In a statement published last week, it said that, regardless of the source of infection, the focus should be on disease control actions at the affected farms, in order to minimise the risk of further spread of avian influenza.
It pointed out that highly pathogenic avian influenza (HPAI) was typically spread via contaminated poultry, but that wild birds may also play a role.
The Task Force suggested that the current H5N8 outbreak may have originated in poultry, before spilling into the wild bird population and then back into poultry, which was a pattern also seen with the H5N1 HPAI virus.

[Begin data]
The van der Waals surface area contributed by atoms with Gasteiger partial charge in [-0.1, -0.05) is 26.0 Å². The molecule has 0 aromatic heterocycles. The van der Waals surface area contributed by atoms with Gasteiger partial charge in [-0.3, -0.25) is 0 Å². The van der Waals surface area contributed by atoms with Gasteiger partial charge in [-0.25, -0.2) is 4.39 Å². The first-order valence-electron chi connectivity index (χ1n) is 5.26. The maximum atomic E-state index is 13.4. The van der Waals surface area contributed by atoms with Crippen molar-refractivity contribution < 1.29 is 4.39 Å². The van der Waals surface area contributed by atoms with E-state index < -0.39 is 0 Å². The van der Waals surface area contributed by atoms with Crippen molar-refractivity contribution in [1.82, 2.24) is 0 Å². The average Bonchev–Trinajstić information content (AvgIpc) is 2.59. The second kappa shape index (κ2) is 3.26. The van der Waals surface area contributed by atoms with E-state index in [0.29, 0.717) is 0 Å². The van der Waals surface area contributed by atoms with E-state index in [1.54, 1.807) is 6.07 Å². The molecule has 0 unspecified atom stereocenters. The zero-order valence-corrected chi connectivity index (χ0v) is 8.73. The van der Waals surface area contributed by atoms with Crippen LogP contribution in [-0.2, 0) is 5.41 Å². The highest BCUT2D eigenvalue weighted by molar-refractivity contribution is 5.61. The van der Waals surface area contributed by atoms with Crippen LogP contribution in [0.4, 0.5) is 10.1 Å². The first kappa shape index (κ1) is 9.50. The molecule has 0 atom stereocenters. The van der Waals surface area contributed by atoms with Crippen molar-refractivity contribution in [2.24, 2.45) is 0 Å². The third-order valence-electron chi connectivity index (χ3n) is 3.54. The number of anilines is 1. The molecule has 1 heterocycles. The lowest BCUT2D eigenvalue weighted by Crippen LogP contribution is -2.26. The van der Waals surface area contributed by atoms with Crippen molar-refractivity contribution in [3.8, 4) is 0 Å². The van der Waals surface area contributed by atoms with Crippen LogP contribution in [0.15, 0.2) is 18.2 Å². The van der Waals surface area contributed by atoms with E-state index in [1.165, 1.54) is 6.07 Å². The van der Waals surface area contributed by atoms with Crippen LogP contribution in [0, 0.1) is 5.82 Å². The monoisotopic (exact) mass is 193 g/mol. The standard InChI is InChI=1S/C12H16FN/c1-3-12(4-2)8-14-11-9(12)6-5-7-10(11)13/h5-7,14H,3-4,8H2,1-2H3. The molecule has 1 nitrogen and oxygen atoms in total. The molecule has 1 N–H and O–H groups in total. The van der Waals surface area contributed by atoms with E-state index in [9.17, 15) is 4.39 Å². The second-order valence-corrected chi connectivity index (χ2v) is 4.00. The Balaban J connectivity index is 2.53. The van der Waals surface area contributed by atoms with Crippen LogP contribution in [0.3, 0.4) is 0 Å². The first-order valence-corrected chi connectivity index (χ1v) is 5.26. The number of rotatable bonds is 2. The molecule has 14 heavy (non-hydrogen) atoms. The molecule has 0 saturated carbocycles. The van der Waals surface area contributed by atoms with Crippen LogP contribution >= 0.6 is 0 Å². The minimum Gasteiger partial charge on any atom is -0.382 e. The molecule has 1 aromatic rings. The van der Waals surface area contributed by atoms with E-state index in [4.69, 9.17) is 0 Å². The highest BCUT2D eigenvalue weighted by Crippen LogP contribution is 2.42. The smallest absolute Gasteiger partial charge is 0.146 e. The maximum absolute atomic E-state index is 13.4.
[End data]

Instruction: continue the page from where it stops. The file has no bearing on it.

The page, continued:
While investigations into the source of the current outbreak, which has been seen in South Korea earlier this year, before appearing in Europe last month, there is speculation that it has spread from eastern Asia, via wild birds.
"Firstly, it should be noted that direct migration by wild birds from eastern Asia to western Europe would be highly unusual. Flyways are characteristically ‘north–south’ (with some areas of ‘overlap’ of contiguous flyways at higher latitudes), and waterbirds breeding in north-east Asia tend to migrate southwards into east and south-east Asia, and not into Europe," said the statement.
It added that the movement of the virus from eastern Asia to western Europe via the wild bird population would be "extraordinary" given the short time frame and the absence of extreme weather conditions during this period.